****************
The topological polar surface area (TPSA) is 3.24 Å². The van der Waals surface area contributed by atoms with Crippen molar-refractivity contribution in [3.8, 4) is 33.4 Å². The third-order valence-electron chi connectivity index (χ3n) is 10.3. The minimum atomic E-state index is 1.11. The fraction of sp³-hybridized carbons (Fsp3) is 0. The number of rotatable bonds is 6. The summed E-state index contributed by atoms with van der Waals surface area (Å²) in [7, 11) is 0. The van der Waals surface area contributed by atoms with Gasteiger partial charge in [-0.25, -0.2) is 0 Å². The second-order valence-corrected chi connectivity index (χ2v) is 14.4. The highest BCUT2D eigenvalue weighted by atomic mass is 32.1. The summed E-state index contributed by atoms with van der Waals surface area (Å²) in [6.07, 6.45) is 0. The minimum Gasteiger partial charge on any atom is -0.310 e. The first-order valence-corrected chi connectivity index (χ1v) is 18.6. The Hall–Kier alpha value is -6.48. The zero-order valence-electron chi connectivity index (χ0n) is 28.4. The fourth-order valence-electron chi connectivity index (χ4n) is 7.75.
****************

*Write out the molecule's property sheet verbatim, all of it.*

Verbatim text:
The topological polar surface area (TPSA) is 3.24 Å². The van der Waals surface area contributed by atoms with Crippen molar-refractivity contribution in [3.8, 4) is 33.4 Å². The third-order valence-electron chi connectivity index (χ3n) is 10.3. The minimum atomic E-state index is 1.11. The fraction of sp³-hybridized carbons (Fsp3) is 0. The number of rotatable bonds is 6. The summed E-state index contributed by atoms with van der Waals surface area (Å²) in [7, 11) is 0. The van der Waals surface area contributed by atoms with Gasteiger partial charge in [-0.25, -0.2) is 0 Å². The second-order valence-corrected chi connectivity index (χ2v) is 14.4. The highest BCUT2D eigenvalue weighted by atomic mass is 32.1. The summed E-state index contributed by atoms with van der Waals surface area (Å²) in [6.07, 6.45) is 0. The minimum Gasteiger partial charge on any atom is -0.310 e. The first-order valence-corrected chi connectivity index (χ1v) is 18.6. The Hall–Kier alpha value is -6.48. The zero-order valence-electron chi connectivity index (χ0n) is 28.4. The fourth-order valence-electron chi connectivity index (χ4n) is 7.75.